Fouad Boussouf

Nass (Les Gens)

Fouad Boussouf - Compagnie Massala

At first, the audience can only see the backs of the seven male dancers: their formation morphs from a line into a scattered circle, their steps steadily punctuating the beat of the music. Only once they’ve revealed their faces do they break off into more complex sequences.

With NASS, choreographer Fouad Boussouf skilfully blends urban and contemporary dance styles: it’s a meeting between different times, different cultures – between the earthly and the spiritual. The dancers raise their arms together as if in a silent plea, but are they all praying for the same thing? Despite cleverly playing with patterns to convey the unity and tradition that underlies it all, each performer’s individuality is apparent.

The mood shifts as quickly as the swift footwork: switching from menace to trance-like abandon, the dancers triumph over gravity itself, somehow managing to fuse heaven and earth with their prowess.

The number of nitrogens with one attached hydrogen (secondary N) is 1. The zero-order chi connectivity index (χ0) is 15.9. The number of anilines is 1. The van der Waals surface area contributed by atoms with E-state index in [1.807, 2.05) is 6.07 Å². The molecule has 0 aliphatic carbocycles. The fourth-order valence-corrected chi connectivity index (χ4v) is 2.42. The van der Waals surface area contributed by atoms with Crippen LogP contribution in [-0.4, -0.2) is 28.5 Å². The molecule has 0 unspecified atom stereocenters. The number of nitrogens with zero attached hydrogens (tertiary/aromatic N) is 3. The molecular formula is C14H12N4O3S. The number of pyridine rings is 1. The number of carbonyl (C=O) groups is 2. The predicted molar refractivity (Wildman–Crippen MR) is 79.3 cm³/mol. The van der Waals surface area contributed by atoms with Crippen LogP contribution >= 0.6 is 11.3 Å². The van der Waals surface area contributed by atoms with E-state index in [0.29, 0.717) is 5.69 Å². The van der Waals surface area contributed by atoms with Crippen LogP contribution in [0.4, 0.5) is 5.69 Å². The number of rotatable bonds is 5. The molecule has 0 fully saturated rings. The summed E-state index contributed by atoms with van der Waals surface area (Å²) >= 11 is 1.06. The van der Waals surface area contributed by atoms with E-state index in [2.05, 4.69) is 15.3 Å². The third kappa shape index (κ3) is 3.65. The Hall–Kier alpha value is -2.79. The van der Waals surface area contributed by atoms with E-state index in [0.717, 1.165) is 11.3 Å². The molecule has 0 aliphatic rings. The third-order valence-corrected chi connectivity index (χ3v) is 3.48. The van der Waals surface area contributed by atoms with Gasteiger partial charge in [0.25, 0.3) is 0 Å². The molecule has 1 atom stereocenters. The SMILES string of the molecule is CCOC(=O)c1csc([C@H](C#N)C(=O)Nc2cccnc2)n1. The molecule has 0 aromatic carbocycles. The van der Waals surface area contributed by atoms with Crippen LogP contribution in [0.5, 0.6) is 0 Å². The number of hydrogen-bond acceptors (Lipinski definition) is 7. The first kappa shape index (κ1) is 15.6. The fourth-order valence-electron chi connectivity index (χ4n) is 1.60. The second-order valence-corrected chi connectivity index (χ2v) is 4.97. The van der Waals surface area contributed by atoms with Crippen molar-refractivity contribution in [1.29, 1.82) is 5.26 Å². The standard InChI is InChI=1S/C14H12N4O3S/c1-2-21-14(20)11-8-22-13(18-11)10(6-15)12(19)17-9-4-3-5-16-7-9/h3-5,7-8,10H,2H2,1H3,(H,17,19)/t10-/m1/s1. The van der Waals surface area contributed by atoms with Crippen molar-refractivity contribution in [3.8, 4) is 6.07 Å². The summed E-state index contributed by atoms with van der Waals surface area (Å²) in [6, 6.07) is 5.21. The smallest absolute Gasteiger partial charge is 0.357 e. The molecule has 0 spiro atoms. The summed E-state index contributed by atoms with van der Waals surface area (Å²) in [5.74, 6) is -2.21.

Sophie Ammann

A deep sense of urgency seems to propel the seven male dancers during the opening seconds of Nass – conveyed not through their eyes, but their backs. Driven by a heavy drum beat, they advance and retreat, keeping their anonymity intact even after they finally turn around to face the audience. They’re disconnected – from each other and us, maybe even from themselves – as their pleading arms reach up to beg for something better, swing angrily through the air or clutch their heads in despair.

Ingeniously fusing the loose-limped sweep and pulse of traditional Moroccan dance with the excitement and athleticism of hip hop, choreographer Fouad Boussouf gives us 45 minutes of energising dance that urges us to find stories in the swarm. As we journey with them from isolation to friendship, from troubled existence to joy, the dancers of Company Massala hold us mesmerised in the palm of their hands.

Kelly Apter